This year, changes to three Slovenian labour-law-related acts were proposed, aiming, inter alia, to reduce disguised employment (i.e. performance of services based on a civil law contract instead of entering into an employment relationship for which the basic elements of employment are provided). On the other hand, many initiatives are pointing out that several freelancers choose to work based on civil law contracts because of the nature of their work and a need to maintain flexibility on the market.
On Friday, 6 October 2017, amendments to the Labour Inspection Act and the Labour Market Regulation Act that will enter into force within 15 days were published in the Official Gazette. The proposed changes to the Employment Relationship Act have not yet been agreed upon, mainly because of opposition on the part of employers to the proposed mandatory severance payment in case of a consensual termination of employment contract and opposition on the part of labour unions to the proposed monetary sanction of employees who do not report their disguised employment to the labour inspectorate.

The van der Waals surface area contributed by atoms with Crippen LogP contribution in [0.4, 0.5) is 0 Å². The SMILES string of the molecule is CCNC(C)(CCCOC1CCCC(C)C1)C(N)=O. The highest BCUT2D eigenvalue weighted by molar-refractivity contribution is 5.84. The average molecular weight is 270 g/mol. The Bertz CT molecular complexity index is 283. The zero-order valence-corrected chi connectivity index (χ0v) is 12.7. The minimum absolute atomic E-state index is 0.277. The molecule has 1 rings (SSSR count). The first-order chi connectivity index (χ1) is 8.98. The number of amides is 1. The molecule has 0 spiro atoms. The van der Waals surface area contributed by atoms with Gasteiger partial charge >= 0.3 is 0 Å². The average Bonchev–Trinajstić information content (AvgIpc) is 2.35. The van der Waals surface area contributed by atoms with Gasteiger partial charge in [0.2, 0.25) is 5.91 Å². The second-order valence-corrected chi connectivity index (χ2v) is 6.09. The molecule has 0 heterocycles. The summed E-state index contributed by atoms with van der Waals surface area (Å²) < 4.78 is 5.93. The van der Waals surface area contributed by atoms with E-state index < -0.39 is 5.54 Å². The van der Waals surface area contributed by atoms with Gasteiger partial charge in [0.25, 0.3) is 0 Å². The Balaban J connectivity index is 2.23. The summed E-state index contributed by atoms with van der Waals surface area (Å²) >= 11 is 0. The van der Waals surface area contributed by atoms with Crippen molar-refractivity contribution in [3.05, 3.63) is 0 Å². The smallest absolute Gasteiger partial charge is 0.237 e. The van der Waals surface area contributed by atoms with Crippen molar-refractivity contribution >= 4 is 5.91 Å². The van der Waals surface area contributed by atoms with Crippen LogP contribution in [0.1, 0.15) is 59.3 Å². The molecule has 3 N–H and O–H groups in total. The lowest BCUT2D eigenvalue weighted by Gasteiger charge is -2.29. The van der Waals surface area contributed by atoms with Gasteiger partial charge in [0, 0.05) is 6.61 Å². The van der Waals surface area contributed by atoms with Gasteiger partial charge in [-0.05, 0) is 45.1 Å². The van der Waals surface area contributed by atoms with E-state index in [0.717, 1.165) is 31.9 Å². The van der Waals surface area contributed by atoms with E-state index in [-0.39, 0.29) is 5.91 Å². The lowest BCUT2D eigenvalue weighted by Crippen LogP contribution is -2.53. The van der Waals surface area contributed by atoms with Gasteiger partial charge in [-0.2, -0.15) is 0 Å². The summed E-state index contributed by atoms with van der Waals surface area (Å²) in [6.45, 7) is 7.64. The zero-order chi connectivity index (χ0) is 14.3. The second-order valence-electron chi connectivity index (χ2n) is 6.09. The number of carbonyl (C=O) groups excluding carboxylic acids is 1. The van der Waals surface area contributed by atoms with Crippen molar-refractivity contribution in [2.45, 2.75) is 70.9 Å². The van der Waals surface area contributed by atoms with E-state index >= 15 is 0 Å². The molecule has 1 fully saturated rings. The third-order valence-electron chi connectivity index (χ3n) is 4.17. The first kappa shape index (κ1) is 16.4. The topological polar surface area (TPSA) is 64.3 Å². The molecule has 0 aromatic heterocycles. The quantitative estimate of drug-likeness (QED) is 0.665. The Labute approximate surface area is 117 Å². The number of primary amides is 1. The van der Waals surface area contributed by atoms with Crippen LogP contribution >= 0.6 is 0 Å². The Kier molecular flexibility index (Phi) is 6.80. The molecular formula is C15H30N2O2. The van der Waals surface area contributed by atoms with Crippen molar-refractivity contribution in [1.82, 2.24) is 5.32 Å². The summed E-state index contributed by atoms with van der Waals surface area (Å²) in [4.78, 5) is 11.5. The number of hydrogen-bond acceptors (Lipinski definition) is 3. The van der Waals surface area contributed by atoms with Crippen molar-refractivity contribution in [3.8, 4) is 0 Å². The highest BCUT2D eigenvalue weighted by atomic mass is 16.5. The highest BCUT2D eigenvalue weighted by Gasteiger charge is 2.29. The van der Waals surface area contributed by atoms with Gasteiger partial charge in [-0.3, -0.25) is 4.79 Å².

The most important amendment to the Labour Inspection Act enhances the competences of the labour inspector and authorises him to issue an order to an employer to offer an employment contract to a disguised employee. Should the employer not comply with the respective order, the labour inspector could impose a fine of up to EUR 20,000.
The amendment to the Labour Market Regulation Act stipulates a more active role for the employee, since it obliges the employee to register to the employment seekers evidence during his notice period (no later than three business days after receipt of the termination letter). The sanction for not complying with this obligation is that the employee's monetary compensation for unemployment is reduced by 40% in the first three months (with the limitation that the reduced amount is not less than EUR 350).